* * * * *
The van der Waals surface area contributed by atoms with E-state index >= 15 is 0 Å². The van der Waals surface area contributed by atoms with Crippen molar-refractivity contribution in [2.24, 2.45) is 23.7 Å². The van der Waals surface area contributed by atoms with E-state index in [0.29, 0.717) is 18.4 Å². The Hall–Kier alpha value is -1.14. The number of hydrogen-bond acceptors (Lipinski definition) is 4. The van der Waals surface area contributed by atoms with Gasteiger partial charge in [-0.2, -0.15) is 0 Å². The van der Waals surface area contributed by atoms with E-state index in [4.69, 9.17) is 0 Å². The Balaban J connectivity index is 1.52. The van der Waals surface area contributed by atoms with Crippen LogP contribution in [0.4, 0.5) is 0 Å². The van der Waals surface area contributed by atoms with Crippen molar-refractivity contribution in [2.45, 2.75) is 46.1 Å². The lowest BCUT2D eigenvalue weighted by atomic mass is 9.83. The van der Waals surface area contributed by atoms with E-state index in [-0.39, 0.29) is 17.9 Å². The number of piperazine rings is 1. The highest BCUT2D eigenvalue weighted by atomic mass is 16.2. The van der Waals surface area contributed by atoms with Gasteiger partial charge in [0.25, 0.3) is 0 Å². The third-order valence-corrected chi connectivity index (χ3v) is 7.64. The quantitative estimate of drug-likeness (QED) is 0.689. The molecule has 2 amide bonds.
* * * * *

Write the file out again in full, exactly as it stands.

The van der Waals surface area contributed by atoms with E-state index >= 15 is 0 Å². The van der Waals surface area contributed by atoms with Crippen molar-refractivity contribution in [2.24, 2.45) is 23.7 Å². The van der Waals surface area contributed by atoms with E-state index in [0.29, 0.717) is 18.4 Å². The Hall–Kier alpha value is -1.14. The number of hydrogen-bond acceptors (Lipinski definition) is 4. The van der Waals surface area contributed by atoms with Gasteiger partial charge in [-0.2, -0.15) is 0 Å². The van der Waals surface area contributed by atoms with E-state index in [4.69, 9.17) is 0 Å². The Balaban J connectivity index is 1.52. The van der Waals surface area contributed by atoms with Crippen LogP contribution in [0.4, 0.5) is 0 Å². The van der Waals surface area contributed by atoms with Crippen molar-refractivity contribution in [2.45, 2.75) is 46.1 Å². The lowest BCUT2D eigenvalue weighted by atomic mass is 9.83. The van der Waals surface area contributed by atoms with E-state index in [-0.39, 0.29) is 17.9 Å². The number of piperazine rings is 1. The highest BCUT2D eigenvalue weighted by atomic mass is 16.2. The van der Waals surface area contributed by atoms with Gasteiger partial charge in [0.25, 0.3) is 0 Å². The third-order valence-corrected chi connectivity index (χ3v) is 7.64. The quantitative estimate of drug-likeness (QED) is 0.689. The molecule has 2 amide bonds.